Heavy as the penalty of excommunication is, considered in a serious light, there are, notwithstanding, many obstinate or profligate men, who would despise the brutum fulmen of mere ecclesiastical censures, especially when pronounced by a petty surrogate in the country, for railing or contumelious words, for nonpayment of fees, or costs, or for other trivial causes. The common law therefore compassionately steps in to *[*102the aid of the ecclesiastical jurisdiction, and kindly lends a supporting hand to an otherwise tottering authority. Imitating herein the policy of our British ancestors, among whom, according to Cæsar,(x) whoever were interdicted by the Druids from their sacrifices, “in numero impiorum ac sceleratorum habentur: ab iis omnes decedunt, aditum eorum sermonemque defugiunt, ne quid ex contagione incommodi accipiant: neque iis petentibus jus redditur, neque honos ullus communicatur.” And so with us by the common law an excommunicated person is disabled to do any act that is required to be done by one that is probus et legalis homo. He cannot serve upon juries, cannot be a witness in any court, and, which is the worst of all, cannot bring an action, either real or personal, to recover lands or money due to him.(y) Nor is this the whole: for if, within forty days after the sentence has been published in the church, the offender does not submit and abide by the sentence of the spiritual court, the bishop may certify such contempt to the king in chancery. Upon which there issues out a writ to the sheriff of the county, called, from the bishop’s certificates, a significavit; or, from its effects, a writ de excommunicato capiendo: and the sheriff shall thereupon take the offender, and imprison him in the county gaol, till he is reconciled to the church, and such reconciliation certified by the bishop; under which another writ, de excommunicato deliberando, issues out of chancery to deliver and release him.(z) This process seems founded on the charter of separation (so often referred to) of William the Conqueror. “Si aliquis per superbiam elatus ad justitiam episcopalem venire noluerit, vocetur semel, secundo, et tertio: quod si nec ad emendationem venerit, excommuniceter; et, si opus fuerit, ad hoc vindicandum fortitudo et justitia regis sive vicecomitis adhibeatur. And in case of subtraction of tithes, a more summary and expeditious assistance is given by the statutes of 27 Hen. VIII. c. 20, and 32 Hen. VIII. c. 7, which enact, that upon complaint of any contempt or misbehaviour of the ecclesiastical judge by the defendant in any suit for tithes, any privy counsellor, or any**103]two justices of the peace (or, in case of disobedience to a definitive sentence, any two justices of the peace,) may commit the party to prison without bail or mainprize, till he enters into a recognizance with sufficient sureties to give due obedience to the process and sentence of the court. These timely aids, which the common and statute laws have lent to the ecclesiastical jurisdiction, may serve to refute that groundless notion which some are too apt to entertain, that the courts at Westminster hall are at open variance with those at doctors’ commons. It is true that they are sometimes obliged to use a parental authority, in correcting the excesses of these inferior courts, and keeping them within their legal bounds; but, on the other hand, they afford them a parental assistance in repressing the insolence of contumacious delinquents, and rescuing their jurisdiction from that contempt which for want of sufficient compulsive powers would otherwise be sure to attend it.11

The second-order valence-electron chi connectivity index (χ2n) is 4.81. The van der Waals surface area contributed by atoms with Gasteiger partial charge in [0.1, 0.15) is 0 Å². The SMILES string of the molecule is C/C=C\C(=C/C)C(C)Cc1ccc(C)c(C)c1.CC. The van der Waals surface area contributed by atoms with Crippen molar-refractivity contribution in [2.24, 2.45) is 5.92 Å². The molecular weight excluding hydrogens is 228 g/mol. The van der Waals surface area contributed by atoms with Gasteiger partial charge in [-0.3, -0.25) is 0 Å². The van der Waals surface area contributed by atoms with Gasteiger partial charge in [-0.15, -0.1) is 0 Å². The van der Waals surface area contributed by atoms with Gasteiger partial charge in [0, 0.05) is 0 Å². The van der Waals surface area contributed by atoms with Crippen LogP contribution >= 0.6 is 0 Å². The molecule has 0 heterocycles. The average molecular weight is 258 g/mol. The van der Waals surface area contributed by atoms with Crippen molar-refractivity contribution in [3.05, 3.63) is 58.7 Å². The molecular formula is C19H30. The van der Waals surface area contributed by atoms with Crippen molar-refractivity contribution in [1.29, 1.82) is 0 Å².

II. I am next to consider the injuries cognizable in the court military, or court of chivalry. The jurisdiction of which is declared by statute 13 Ric. II. c. 2 to be this: “that it hath cognizance of contracts touching deeds of arms or of war, out of the realm, and also of things which touch war within the realm, which cannot be determined or discussed by the common law; together with other usages and customs to the same matters appertaining.” So that wherever the common law can give redress, this court hath no jurisdiction: which has thrown it entirely out of use as to the matter of contracts, all such being usually cognizable in the courts of Westminster hall, if not directly, at least by fiction of law: as if a contract be made at Gibraltar, the plaintiff may suppose it made at Northampton; for the locality, or place of making it, is of no consequence with regard to the validity of the contract.
The words “other usages and customs” support the claim of this court, 1. To give relief to such of the nobility and gentry as think themselves aggrieved in matters of honour; and 2. To keep up the distinction of degrees and **104]quality. Whence it follows, that the civil jurisdiction of this court of chivalry is principally in two points; the redressing injuries of honour, and correcting encroachments in matters of coat-armour, precedency, and other distinctions of families.